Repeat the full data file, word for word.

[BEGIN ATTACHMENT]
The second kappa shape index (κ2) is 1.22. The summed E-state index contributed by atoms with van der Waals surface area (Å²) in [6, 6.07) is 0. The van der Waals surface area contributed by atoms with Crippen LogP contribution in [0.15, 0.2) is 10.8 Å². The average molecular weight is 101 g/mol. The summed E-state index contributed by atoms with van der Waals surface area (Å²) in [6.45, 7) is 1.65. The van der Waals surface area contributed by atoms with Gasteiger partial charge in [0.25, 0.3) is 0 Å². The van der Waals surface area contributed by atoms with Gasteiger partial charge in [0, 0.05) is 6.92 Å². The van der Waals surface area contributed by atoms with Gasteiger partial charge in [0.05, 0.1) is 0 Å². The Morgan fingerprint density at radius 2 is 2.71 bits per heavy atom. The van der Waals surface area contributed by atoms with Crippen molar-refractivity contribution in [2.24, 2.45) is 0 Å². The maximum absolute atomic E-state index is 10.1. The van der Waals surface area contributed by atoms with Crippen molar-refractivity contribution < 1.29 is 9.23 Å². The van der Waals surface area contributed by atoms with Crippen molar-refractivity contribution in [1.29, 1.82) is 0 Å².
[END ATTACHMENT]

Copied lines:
The second kappa shape index (κ2) is 1.22. The summed E-state index contributed by atoms with van der Waals surface area (Å²) in [6, 6.07) is 0. The van der Waals surface area contributed by atoms with Crippen LogP contribution in [0.15, 0.2) is 10.8 Å². The average molecular weight is 101 g/mol. The summed E-state index contributed by atoms with van der Waals surface area (Å²) in [6.45, 7) is 1.65. The van der Waals surface area contributed by atoms with Gasteiger partial charge in [0.25, 0.3) is 0 Å². The van der Waals surface area contributed by atoms with Gasteiger partial charge in [0, 0.05) is 6.92 Å². The van der Waals surface area contributed by atoms with Gasteiger partial charge in [0.05, 0.1) is 0 Å². The Morgan fingerprint density at radius 2 is 2.71 bits per heavy atom. The van der Waals surface area contributed by atoms with Crippen molar-refractivity contribution in [2.24, 2.45) is 0 Å². The maximum absolute atomic E-state index is 10.1. The van der Waals surface area contributed by atoms with Crippen molar-refractivity contribution < 1.29 is 9.23 Å². The van der Waals surface area contributed by atoms with Crippen molar-refractivity contribution in [1.29, 1.82) is 0 Å².